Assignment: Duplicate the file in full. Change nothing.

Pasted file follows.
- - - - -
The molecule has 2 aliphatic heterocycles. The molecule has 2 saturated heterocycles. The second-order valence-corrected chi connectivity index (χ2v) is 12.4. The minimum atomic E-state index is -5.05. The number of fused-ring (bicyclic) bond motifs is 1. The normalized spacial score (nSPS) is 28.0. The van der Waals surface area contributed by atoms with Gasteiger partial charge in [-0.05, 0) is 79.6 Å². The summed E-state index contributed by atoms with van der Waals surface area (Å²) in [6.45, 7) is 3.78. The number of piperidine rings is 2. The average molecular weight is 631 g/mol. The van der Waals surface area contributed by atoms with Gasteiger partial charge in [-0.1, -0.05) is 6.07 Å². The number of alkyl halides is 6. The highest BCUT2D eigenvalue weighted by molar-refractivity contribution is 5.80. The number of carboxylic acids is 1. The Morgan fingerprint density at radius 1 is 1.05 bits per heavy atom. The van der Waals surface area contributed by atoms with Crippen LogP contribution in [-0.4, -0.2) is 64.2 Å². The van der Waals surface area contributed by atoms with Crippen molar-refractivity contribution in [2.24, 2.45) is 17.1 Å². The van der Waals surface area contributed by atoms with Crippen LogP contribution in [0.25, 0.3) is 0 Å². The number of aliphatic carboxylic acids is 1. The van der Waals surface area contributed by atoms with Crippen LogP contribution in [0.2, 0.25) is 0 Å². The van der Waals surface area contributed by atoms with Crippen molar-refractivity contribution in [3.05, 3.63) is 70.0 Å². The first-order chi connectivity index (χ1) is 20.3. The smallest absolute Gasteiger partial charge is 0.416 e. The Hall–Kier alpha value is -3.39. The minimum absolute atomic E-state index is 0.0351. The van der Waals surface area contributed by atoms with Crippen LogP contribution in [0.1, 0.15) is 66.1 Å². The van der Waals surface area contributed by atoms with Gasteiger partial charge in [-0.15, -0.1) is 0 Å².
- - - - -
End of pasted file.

The molecule has 2 aliphatic heterocycles. The molecule has 2 saturated heterocycles. The second-order valence-corrected chi connectivity index (χ2v) is 12.4. The minimum atomic E-state index is -5.05. The number of fused-ring (bicyclic) bond motifs is 1. The normalized spacial score (nSPS) is 28.0. The van der Waals surface area contributed by atoms with Gasteiger partial charge in [-0.05, 0) is 79.6 Å². The summed E-state index contributed by atoms with van der Waals surface area (Å²) in [6.45, 7) is 3.78. The number of piperidine rings is 2. The average molecular weight is 631 g/mol. The van der Waals surface area contributed by atoms with Gasteiger partial charge in [-0.1, -0.05) is 6.07 Å². The number of alkyl halides is 6. The highest BCUT2D eigenvalue weighted by molar-refractivity contribution is 5.80. The number of carboxylic acids is 1. The Morgan fingerprint density at radius 1 is 1.05 bits per heavy atom. The van der Waals surface area contributed by atoms with Crippen LogP contribution in [-0.4, -0.2) is 64.2 Å². The van der Waals surface area contributed by atoms with Crippen molar-refractivity contribution in [2.24, 2.45) is 17.1 Å². The van der Waals surface area contributed by atoms with Crippen LogP contribution in [0.25, 0.3) is 0 Å². The number of aliphatic carboxylic acids is 1. The van der Waals surface area contributed by atoms with Crippen LogP contribution in [0.2, 0.25) is 0 Å². The van der Waals surface area contributed by atoms with Crippen molar-refractivity contribution in [3.05, 3.63) is 70.0 Å². The first-order chi connectivity index (χ1) is 20.3. The smallest absolute Gasteiger partial charge is 0.416 e. The Hall–Kier alpha value is -3.39. The minimum absolute atomic E-state index is 0.0351. The van der Waals surface area contributed by atoms with Crippen LogP contribution in [0.1, 0.15) is 66.1 Å². The van der Waals surface area contributed by atoms with Gasteiger partial charge in [-0.15, -0.1) is 0 Å².